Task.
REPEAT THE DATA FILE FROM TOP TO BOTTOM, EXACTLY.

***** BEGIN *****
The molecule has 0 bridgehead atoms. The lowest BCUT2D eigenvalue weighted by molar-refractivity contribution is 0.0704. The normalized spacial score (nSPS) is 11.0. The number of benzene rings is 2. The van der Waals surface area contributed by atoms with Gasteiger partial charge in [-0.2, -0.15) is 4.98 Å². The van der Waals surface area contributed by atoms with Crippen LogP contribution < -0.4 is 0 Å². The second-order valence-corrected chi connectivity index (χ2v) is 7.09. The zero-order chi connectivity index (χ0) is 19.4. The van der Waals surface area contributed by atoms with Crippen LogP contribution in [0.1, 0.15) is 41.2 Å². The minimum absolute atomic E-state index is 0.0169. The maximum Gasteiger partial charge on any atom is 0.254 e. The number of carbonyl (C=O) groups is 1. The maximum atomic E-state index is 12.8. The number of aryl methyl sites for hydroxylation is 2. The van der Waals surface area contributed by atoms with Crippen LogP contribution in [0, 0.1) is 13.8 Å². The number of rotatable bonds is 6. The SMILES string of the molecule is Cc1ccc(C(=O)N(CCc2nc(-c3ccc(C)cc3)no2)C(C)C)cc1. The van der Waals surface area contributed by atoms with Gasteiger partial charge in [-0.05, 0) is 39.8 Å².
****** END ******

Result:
The molecule has 0 bridgehead atoms. The lowest BCUT2D eigenvalue weighted by molar-refractivity contribution is 0.0704. The normalized spacial score (nSPS) is 11.0. The number of benzene rings is 2. The van der Waals surface area contributed by atoms with Gasteiger partial charge in [-0.2, -0.15) is 4.98 Å². The van der Waals surface area contributed by atoms with Crippen LogP contribution < -0.4 is 0 Å². The second-order valence-corrected chi connectivity index (χ2v) is 7.09. The zero-order chi connectivity index (χ0) is 19.4. The van der Waals surface area contributed by atoms with Crippen LogP contribution in [0.1, 0.15) is 41.2 Å². The minimum absolute atomic E-state index is 0.0169. The maximum Gasteiger partial charge on any atom is 0.254 e. The number of carbonyl (C=O) groups is 1. The maximum atomic E-state index is 12.8. The number of aryl methyl sites for hydroxylation is 2. The van der Waals surface area contributed by atoms with Crippen LogP contribution in [0, 0.1) is 13.8 Å². The number of rotatable bonds is 6. The SMILES string of the molecule is Cc1ccc(C(=O)N(CCc2nc(-c3ccc(C)cc3)no2)C(C)C)cc1. The van der Waals surface area contributed by atoms with Gasteiger partial charge in [-0.05, 0) is 39.8 Å².